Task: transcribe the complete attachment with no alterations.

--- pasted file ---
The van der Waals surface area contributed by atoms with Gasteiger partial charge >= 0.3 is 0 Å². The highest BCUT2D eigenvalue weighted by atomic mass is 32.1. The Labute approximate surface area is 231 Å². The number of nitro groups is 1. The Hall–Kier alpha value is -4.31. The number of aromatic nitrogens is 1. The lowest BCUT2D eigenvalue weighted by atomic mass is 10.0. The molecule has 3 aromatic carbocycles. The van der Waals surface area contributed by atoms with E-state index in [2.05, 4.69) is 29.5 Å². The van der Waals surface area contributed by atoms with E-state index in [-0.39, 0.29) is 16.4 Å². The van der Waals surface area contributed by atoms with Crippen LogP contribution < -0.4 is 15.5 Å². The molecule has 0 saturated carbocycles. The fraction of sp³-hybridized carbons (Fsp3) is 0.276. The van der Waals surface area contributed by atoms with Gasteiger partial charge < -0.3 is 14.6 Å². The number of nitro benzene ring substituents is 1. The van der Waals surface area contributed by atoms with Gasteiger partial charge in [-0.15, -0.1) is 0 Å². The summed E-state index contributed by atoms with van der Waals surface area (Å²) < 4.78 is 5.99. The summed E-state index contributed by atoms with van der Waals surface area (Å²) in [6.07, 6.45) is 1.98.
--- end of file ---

The van der Waals surface area contributed by atoms with Gasteiger partial charge >= 0.3 is 0 Å². The highest BCUT2D eigenvalue weighted by atomic mass is 32.1. The Labute approximate surface area is 231 Å². The number of nitro groups is 1. The Hall–Kier alpha value is -4.31. The number of aromatic nitrogens is 1. The lowest BCUT2D eigenvalue weighted by atomic mass is 10.0. The molecule has 3 aromatic carbocycles. The van der Waals surface area contributed by atoms with E-state index in [2.05, 4.69) is 29.5 Å². The van der Waals surface area contributed by atoms with E-state index in [-0.39, 0.29) is 16.4 Å². The van der Waals surface area contributed by atoms with Crippen LogP contribution < -0.4 is 15.5 Å². The molecule has 0 saturated carbocycles. The fraction of sp³-hybridized carbons (Fsp3) is 0.276. The van der Waals surface area contributed by atoms with Gasteiger partial charge < -0.3 is 14.6 Å². The number of nitro benzene ring substituents is 1. The van der Waals surface area contributed by atoms with Gasteiger partial charge in [-0.15, -0.1) is 0 Å². The summed E-state index contributed by atoms with van der Waals surface area (Å²) < 4.78 is 5.99. The summed E-state index contributed by atoms with van der Waals surface area (Å²) in [6.07, 6.45) is 1.98.